Trump envoy releases letter from National Archives deemed 'extraordinarily damning' for Trump

U.S. National Archives
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The National Archives and Records Administration waited until May 12 to give the FBI access to the highly classified documents retrieved from former President Donald Trump in January, despite the Justice Department's "urgent" requests for the materials, according to a letter from National Archivist Debra Wall released late Monday by conservative journalist John Solomon, one of Trump's two authorized NARA liaisons.

The May 10 letter to Trump's lawyers also affirms that the National Archives found more than 700 pages of classified documents, including "special access program materials" — among the most highly classified secrets in government — in the 15 boxes recovered from Trump's Mar-a-Lago complex. More classified material was taken from Mar-a-Lago by the FBI in June and August.

Much of the letter covers Wall's rejection of a request by Trump's lawyers to shield the documents from the FBI on executive privilege grounds. The White House counsel said President Biden "defers to my determination," Wall wrote, and after discussions with the Office of Legal Counsel, "the question in this case is not a close one."

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"The executive branch here is seeking access to records belonging to, and in the custody of, the federal government itself," Wall wrote, "not only in order to investigate whether those records were handled in an unlawful manner but also, as the National Security Division explained, to 'conduct an assessment of the potential damage resulting from the apparent manner in which these materials were stored and transported and take any necessary remedial steps.'"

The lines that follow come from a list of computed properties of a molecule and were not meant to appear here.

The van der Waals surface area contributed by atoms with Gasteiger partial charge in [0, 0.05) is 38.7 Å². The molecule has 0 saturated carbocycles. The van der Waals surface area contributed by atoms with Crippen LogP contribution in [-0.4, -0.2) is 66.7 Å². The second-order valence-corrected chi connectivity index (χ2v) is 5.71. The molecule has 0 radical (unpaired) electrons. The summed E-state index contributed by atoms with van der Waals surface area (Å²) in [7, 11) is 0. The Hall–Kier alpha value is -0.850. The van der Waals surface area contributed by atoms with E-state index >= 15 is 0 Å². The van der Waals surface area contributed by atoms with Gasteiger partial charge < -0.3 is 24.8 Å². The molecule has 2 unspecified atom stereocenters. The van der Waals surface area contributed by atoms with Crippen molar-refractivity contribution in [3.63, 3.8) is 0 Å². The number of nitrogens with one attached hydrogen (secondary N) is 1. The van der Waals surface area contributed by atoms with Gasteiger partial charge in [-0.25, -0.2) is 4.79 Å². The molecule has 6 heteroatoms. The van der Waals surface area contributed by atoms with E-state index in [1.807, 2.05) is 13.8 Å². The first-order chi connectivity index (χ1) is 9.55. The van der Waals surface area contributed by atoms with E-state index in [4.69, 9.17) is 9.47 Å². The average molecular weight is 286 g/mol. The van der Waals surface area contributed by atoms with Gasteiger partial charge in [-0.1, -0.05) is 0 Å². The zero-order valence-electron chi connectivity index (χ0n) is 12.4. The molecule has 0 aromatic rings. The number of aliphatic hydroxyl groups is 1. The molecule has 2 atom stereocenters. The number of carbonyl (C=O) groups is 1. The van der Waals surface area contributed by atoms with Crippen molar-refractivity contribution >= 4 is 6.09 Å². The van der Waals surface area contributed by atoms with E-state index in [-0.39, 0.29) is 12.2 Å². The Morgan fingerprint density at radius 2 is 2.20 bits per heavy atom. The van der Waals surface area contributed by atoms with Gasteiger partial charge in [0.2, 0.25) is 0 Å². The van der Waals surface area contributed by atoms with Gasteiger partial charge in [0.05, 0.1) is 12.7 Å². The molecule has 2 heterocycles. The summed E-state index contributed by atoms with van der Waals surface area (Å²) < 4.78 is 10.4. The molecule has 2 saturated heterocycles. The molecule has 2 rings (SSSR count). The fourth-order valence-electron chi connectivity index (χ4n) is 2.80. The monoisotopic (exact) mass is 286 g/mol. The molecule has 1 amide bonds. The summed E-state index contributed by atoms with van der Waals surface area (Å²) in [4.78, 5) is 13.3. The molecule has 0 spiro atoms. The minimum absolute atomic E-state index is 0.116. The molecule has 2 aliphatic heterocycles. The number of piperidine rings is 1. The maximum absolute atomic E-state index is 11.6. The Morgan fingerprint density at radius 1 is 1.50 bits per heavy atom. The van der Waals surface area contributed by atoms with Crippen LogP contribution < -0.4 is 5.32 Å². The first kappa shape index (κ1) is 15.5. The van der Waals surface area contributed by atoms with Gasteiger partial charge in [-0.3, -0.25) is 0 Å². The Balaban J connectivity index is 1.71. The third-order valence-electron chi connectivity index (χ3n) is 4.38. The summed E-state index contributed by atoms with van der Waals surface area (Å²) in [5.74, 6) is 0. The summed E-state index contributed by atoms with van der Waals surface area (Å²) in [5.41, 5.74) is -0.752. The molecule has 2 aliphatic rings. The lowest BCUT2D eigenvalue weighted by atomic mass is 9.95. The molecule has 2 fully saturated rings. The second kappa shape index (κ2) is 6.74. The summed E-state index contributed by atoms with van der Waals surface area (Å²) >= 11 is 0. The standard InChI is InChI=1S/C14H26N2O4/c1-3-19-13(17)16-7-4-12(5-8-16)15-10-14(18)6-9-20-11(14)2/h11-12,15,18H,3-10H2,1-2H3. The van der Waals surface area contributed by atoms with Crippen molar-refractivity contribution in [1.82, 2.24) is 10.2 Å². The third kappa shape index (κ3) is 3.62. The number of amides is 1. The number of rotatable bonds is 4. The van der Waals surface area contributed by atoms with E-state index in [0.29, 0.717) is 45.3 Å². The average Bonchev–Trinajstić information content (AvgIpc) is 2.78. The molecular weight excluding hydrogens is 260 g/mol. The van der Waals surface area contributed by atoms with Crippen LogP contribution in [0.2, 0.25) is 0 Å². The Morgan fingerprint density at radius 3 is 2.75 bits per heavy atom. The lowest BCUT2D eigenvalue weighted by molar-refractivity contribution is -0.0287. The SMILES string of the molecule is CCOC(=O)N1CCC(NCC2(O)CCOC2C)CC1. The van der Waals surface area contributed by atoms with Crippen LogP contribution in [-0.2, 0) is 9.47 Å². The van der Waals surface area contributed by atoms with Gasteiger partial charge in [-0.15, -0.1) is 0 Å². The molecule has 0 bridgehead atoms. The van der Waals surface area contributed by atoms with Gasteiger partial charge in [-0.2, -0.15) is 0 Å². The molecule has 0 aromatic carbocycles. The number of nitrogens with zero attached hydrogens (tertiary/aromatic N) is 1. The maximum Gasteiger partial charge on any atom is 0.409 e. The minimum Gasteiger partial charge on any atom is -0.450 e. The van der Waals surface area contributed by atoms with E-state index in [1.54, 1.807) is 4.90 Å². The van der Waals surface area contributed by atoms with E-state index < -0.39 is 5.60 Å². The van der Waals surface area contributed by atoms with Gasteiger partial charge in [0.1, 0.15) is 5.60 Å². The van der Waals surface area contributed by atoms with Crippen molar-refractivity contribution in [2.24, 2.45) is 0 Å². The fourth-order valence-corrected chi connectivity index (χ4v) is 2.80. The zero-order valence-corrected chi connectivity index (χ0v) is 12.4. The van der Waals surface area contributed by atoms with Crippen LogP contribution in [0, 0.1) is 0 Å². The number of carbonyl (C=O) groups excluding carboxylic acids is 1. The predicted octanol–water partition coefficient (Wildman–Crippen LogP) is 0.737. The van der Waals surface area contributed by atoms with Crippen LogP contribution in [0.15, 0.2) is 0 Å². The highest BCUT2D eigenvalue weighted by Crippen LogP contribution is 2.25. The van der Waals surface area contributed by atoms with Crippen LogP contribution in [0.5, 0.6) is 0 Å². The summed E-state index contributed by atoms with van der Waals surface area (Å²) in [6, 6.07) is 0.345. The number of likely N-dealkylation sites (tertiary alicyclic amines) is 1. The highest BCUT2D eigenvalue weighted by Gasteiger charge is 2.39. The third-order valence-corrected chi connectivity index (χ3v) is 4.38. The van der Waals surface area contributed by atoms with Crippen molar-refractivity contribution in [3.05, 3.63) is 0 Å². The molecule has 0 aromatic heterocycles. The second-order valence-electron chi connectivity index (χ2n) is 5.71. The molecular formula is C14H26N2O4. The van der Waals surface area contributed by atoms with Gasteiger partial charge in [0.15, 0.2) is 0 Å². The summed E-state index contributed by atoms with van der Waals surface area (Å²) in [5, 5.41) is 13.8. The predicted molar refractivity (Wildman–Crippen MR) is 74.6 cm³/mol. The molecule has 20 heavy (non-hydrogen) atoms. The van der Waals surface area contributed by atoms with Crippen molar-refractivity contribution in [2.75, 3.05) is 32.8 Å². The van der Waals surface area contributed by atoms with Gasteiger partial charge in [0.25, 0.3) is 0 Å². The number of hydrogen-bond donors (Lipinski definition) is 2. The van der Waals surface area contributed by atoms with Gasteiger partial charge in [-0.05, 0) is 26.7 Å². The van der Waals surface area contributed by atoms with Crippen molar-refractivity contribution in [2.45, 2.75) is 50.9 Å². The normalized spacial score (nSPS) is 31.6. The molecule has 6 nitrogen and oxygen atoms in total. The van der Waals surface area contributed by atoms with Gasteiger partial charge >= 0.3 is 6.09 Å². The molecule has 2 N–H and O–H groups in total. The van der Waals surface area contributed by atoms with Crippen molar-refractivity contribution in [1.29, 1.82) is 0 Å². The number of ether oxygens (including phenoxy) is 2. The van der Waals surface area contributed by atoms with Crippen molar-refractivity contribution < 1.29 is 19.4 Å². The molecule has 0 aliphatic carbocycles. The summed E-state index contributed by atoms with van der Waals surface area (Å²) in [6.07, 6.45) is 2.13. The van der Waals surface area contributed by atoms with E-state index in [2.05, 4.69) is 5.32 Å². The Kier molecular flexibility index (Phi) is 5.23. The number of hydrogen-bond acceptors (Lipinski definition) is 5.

The letter released by Trump's team is "extraordinarily damning for Trump" and his team, Politico's Kyle Cheney marveled on Twitter. "Trump allies pointed to this letter as some kind of evidence of Biden White House meddling," but "what it shows is officials expressing extreme alarm about national security damage based on records being held by Trump."

The NARA letter is "damning" to Trump "on any number of levels," including its "lack of any reference to a claim by Trump's representatives that he had declassified any of the classified materials," adds University of Texas law professor Steve Vladeck. "It's also telling that, even though this letter really hurts the Trump version of events, it wasn't released by the Biden Administration or NARA. It was released by Trump's own team — both a self-inflicted wound and further proof of how the government has been playing by the rules."

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